This method, also referred to as emotional biofeedback (receiving feedback from the patient’s autonomic nervous system via the palpation on the radial pulse to the incoming focused field stimulation) is an absolutely brilliant way to get to the information proving to be most therapeutic to the individual in need of treatment. This biofeedback loop allows the practitioner to go beyond the limited “known” medical history searching for the causal fact or root of the patient’s health difficulties and disorders. Our emotions, including unresolved emotional trauma or shocks reside as cellular memory and until confronted with such memory in a non-threatening way at a time when the patient is ready to revisit his or her dormant laying cellular memory, are often found to be the a primal cause for their physiological disorder.
Wilhelm Reich, a believer in the unity of mind and body, noted that memory of traumatic episodes is stored in body cells. Physical therapists have discovered that deep joint and skeletal massage does in fact release memories of emotional episodes.3 While massage is stimulation from the outside-in, focused electromagnetic stimulation causes movement from the inside-out by effecting movement in and around cells.12
Candice Pert, Ph.D., was a pioneer in the field of mind-body medicine. She received her doctorate in pharmacology from John Hopkins University and later on worked as a neuroscientist at John Hopkins University School of Medicine in the 1970s, and she was involved in the discovery of the opioid receptor which won the Albert Lasker Award. Candice continued her career at the National Institute of Mental Health, where she went on to do pioneering work on receptors and the peptides that correspond to them. She came to the conclusion that virtually all illness, if not psychosomatic in foundation, has a definite psychosomatic component. The “molecules of emotion,” she argued, “run every system in our body,” creating a “bodymind’s intelligence” that is “wise enough to seek wellness.”14 She disclosed that until recently she viewed the brain in Newtonian terms with the neurochemicals and their receptors operating like locks and keys. Now she views the brain and its functions as a vibratory energy field with its locks and keys only ways of perturbing the field. The brain is no longer the end of the line – it is a receiver and amplifier of collective reality.3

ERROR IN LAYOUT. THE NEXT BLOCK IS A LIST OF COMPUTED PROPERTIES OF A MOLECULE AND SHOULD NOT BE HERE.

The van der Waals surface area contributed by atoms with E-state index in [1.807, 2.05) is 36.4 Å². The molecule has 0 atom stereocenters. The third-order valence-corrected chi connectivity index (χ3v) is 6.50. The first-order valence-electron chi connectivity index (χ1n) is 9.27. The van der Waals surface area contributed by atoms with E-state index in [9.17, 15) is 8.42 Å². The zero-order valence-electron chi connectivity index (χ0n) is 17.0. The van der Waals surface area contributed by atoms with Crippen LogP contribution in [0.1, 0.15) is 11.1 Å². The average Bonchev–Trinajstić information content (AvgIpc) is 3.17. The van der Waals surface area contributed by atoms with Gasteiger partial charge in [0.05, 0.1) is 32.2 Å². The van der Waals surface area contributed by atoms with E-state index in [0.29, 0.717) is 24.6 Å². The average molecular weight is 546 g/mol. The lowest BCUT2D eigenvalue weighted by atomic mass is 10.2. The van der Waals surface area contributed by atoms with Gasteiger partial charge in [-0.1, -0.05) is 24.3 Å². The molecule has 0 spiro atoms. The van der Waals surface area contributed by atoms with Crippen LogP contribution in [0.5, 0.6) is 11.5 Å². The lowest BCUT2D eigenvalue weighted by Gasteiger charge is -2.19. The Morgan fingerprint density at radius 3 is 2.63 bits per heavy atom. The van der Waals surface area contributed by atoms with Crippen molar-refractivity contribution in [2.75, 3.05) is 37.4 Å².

A forerunner to the female brilliance of Candice Pert was Valerie Hunt. They lived their lives and careers at a time when women were not easily found in the elite leagues of science. Both women were highly educated, well trained, were actively doing research, taught within their branches of medicine at reputable universities in the U.S., and they authored research papers and books. An interesting fact is that both of their journeys brought them to an “island” of new perspective followed by the creation of new thought in the field of medicine in the 20th century. These accomplished women passionately pursued the field of mind-body medicine, with Valerie Hunt spearheading beyond mind-body to the science of the human vibrations of consciousness.3 Valerie was born in 1916 in Indiana and passed in February of 2014 at the age of 97! She referred to herself as a scientist at work and a mystic intuitive at heart. She is best known for her pioneering research in the field of bioenergy, her visionary approach coupled with a rigorous adherence to the highest scientific standards which won her international acclaim in the fields of physiology medicine and bioengineering. As a professor at UCLA, California, she ran the first laboratory measuring and recording the energy of the vibrational patterns of the bioenergetic field surrounding the human body.